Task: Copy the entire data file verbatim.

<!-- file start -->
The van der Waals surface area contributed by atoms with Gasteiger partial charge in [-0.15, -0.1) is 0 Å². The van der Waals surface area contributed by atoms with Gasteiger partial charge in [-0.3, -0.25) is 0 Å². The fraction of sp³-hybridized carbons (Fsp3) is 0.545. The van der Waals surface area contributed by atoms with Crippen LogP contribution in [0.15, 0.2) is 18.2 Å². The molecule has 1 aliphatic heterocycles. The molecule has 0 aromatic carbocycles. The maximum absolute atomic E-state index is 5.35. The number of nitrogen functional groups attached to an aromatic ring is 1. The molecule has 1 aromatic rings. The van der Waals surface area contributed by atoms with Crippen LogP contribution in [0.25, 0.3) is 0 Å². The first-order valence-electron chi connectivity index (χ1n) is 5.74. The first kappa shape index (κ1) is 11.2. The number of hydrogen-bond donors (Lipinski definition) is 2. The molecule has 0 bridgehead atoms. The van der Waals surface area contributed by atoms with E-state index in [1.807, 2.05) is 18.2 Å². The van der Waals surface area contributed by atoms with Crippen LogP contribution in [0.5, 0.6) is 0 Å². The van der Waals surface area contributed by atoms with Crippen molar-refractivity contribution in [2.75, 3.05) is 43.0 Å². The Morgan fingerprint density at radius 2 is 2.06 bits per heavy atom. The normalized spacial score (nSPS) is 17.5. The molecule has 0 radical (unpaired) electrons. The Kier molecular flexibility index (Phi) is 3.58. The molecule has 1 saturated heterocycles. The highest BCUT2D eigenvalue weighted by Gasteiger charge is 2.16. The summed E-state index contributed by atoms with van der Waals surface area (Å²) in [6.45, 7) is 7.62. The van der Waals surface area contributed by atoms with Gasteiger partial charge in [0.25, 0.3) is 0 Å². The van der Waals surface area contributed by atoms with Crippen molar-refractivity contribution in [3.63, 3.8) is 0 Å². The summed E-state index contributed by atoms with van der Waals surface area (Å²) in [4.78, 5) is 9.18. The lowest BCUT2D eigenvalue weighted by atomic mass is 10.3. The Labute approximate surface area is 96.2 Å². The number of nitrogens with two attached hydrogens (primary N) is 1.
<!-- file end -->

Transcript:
The van der Waals surface area contributed by atoms with Gasteiger partial charge in [-0.15, -0.1) is 0 Å². The van der Waals surface area contributed by atoms with Gasteiger partial charge in [-0.3, -0.25) is 0 Å². The fraction of sp³-hybridized carbons (Fsp3) is 0.545. The van der Waals surface area contributed by atoms with Crippen LogP contribution in [0.15, 0.2) is 18.2 Å². The molecule has 1 aliphatic heterocycles. The molecule has 0 aromatic carbocycles. The maximum absolute atomic E-state index is 5.35. The number of nitrogen functional groups attached to an aromatic ring is 1. The molecule has 1 aromatic rings. The van der Waals surface area contributed by atoms with Crippen LogP contribution in [0.25, 0.3) is 0 Å². The first-order valence-electron chi connectivity index (χ1n) is 5.74. The first kappa shape index (κ1) is 11.2. The number of hydrogen-bond donors (Lipinski definition) is 2. The molecule has 0 bridgehead atoms. The van der Waals surface area contributed by atoms with E-state index in [1.807, 2.05) is 18.2 Å². The van der Waals surface area contributed by atoms with Crippen LogP contribution in [0.5, 0.6) is 0 Å². The van der Waals surface area contributed by atoms with Crippen molar-refractivity contribution in [2.75, 3.05) is 43.0 Å². The Morgan fingerprint density at radius 2 is 2.06 bits per heavy atom. The normalized spacial score (nSPS) is 17.5. The molecule has 0 radical (unpaired) electrons. The Kier molecular flexibility index (Phi) is 3.58. The molecule has 1 saturated heterocycles. The highest BCUT2D eigenvalue weighted by Gasteiger charge is 2.16. The summed E-state index contributed by atoms with van der Waals surface area (Å²) in [6.45, 7) is 7.62. The van der Waals surface area contributed by atoms with Gasteiger partial charge in [0.25, 0.3) is 0 Å². The van der Waals surface area contributed by atoms with Crippen molar-refractivity contribution in [3.63, 3.8) is 0 Å². The summed E-state index contributed by atoms with van der Waals surface area (Å²) in [4.78, 5) is 9.18. The lowest BCUT2D eigenvalue weighted by atomic mass is 10.3. The Labute approximate surface area is 96.2 Å². The number of nitrogens with two attached hydrogens (primary N) is 1.